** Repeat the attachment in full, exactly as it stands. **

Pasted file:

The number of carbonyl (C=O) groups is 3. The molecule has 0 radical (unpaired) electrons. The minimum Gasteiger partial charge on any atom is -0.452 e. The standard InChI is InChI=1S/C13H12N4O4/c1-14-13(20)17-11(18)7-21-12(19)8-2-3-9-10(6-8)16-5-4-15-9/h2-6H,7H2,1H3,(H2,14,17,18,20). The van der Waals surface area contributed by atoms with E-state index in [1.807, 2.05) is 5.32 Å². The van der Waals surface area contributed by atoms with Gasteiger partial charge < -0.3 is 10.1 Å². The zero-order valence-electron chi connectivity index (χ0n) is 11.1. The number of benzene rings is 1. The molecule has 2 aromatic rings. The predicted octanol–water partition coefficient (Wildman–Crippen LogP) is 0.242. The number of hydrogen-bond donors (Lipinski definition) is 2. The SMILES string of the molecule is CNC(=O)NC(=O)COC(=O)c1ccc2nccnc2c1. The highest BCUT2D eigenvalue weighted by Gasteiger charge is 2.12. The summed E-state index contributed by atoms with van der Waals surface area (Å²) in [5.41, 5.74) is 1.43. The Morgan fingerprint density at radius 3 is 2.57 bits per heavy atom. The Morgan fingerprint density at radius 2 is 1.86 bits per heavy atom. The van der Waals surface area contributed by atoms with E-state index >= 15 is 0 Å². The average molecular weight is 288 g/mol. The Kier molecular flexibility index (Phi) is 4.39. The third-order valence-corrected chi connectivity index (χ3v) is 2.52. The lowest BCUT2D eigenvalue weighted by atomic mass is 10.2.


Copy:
The number of carbonyl (C=O) groups is 3. The molecule has 0 radical (unpaired) electrons. The minimum Gasteiger partial charge on any atom is -0.452 e. The standard InChI is InChI=1S/C13H12N4O4/c1-14-13(20)17-11(18)7-21-12(19)8-2-3-9-10(6-8)16-5-4-15-9/h2-6H,7H2,1H3,(H2,14,17,18,20). The van der Waals surface area contributed by atoms with E-state index in [1.807, 2.05) is 5.32 Å². The van der Waals surface area contributed by atoms with Gasteiger partial charge < -0.3 is 10.1 Å². The zero-order valence-electron chi connectivity index (χ0n) is 11.1. The number of benzene rings is 1. The molecule has 2 aromatic rings. The predicted octanol–water partition coefficient (Wildman–Crippen LogP) is 0.242. The number of hydrogen-bond donors (Lipinski definition) is 2. The SMILES string of the molecule is CNC(=O)NC(=O)COC(=O)c1ccc2nccnc2c1. The highest BCUT2D eigenvalue weighted by Gasteiger charge is 2.12. The summed E-state index contributed by atoms with van der Waals surface area (Å²) in [5.41, 5.74) is 1.43. The Morgan fingerprint density at radius 3 is 2.57 bits per heavy atom. The Morgan fingerprint density at radius 2 is 1.86 bits per heavy atom. The van der Waals surface area contributed by atoms with E-state index >= 15 is 0 Å². The average molecular weight is 288 g/mol. The Kier molecular flexibility index (Phi) is 4.39. The third-order valence-corrected chi connectivity index (χ3v) is 2.52. The lowest BCUT2D eigenvalue weighted by atomic mass is 10.2.